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September 22, 2017
Volume 61, Issue 38

 

Governor Walker Signs State Budget into Law with Health Care Investments

Biennial Budget Act Includes Medicaid DSH, GME and Rural Health Care Investments

During a bill signing ceremony at a Neenah elementary school September 21, Gov. Scott Walker signed into law Wisconsin’s 2017-19 biennial state budget, which lays out the state’s $76 billion spending plan through June 30, 2019. The budget bill Walker signed includes nearly all of WHA’s budget priorities this session, including a significant increase in the state’s Medicaid Disproportionate Share Hospital (DSH) program and investments for our state’s rural health care workforce.

“We are pleased the budget that Governor Walker signed today advances several of WHA’s priorities aimed at ensuring Wisconsin’s citizens will continue to have access to some of the highest quality care in the nation,” said WHA President/CEO Eric Borgerding, who attended the bill signing ceremony.

In May, the Joint Finance Committee (JFC) increased Wisconsin’s Medicaid DSH program by over $60 million, taking Wisconsin’s total Medicaid DSH program up to $134 million over the two-year budget. Just three budgets ago, Wisconsin did not have a Medicaid DSH program. In addition, the JFC recognized rural hospitals who do not qualify for DSH because of a federal law criteria which requires the hospital to provide OB services. The JFC provided $1.2 million to support these rural hospitals who treat the same level of Medicaid patients as Medicaid DSH hospitals.

The final budget also includes several WHA priorities to strengthen our state’s physician, advanced practice clinician and allied health professional workforce. The budget bill provides $1.5 million to increase the state’s graduate medical education matching grant program and another $1 million annually for newly created matching grant programs to support hospitals looking to offer new training sites and experiences for advanced practice nurses, physician assistants and allied health professionals.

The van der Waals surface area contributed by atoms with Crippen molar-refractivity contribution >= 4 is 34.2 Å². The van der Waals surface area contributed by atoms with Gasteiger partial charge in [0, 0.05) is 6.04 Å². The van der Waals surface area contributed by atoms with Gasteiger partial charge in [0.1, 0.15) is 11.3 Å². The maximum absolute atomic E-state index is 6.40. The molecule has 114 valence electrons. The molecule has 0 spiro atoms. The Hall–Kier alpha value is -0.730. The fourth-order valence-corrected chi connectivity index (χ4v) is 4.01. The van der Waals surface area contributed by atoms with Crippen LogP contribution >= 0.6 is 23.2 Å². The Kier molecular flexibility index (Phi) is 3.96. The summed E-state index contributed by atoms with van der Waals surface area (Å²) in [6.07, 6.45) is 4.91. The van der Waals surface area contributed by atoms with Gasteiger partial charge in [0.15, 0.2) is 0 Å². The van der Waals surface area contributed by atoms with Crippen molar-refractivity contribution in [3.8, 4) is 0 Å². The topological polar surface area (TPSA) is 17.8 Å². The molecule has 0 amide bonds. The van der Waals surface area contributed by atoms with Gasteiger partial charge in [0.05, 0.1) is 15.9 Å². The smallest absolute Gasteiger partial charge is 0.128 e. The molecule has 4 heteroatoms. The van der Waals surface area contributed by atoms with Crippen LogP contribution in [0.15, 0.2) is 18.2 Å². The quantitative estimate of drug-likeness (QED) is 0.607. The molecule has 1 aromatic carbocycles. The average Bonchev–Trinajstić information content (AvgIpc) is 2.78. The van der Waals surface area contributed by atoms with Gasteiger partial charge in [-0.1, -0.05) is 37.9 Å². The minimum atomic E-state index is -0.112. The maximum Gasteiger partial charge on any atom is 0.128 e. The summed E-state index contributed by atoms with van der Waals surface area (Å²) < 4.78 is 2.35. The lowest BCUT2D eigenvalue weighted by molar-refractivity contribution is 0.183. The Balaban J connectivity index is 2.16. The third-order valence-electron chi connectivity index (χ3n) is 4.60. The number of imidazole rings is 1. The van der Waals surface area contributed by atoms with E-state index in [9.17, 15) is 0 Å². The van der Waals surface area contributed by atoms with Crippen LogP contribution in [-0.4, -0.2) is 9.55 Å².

Wisconsin’s governor has strong partial veto authority to strike specific items from an appropriation bill while enacting the rest of the bill into law. The governor used this power 99 times in this budget and used it to strike one provision WHA lobbied for that created a pilot program for intensive care coordination services provided to Medicaid beneficiaries by hospitals and health systems.

These care coordination services are designed to better manage patients who are high utilizers of hospital emergency department services, which has proven to provide better care for patients and lower overall costs for the Medicaid program. In a letter supporting the provision from Sen. Alberta Darling, Senate co-chair of the JFC, and Assembly Health Committee Chairman Joe Sanfelippo, the two lawmakers stated the provision would “encourage” and “replicate” successful provider-based intensive care coordination programs. The lawmakers stated “hospital-level interventions not only dramatically reduce utilization, but give patients with the highest needs the knowledge and skill to be informed health care consumers.”

Since learning of the veto, WHA has already been in communication with Walker’s senior staff about the need to continue discussing the role hospitals and health systems can and should have in better managing care for patients who are significant utilizers of hospital emergency departments.

“We also look forward to continuing discussions with Governor Walker, DHS Secretary Seemeyer and the Legislature around innovative strategies and partnerships that will deliver better managed and better coordinated care for the state’s most costly Medicaid patients,” said Borgerding in a statement following the budget bill signing ceremony.

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Graham-Cassidy-Heller-Johnson Bill Recognizes Wisconsin’s Innovative Reforms

Borgerding says bill would return “tremendous authority” to the states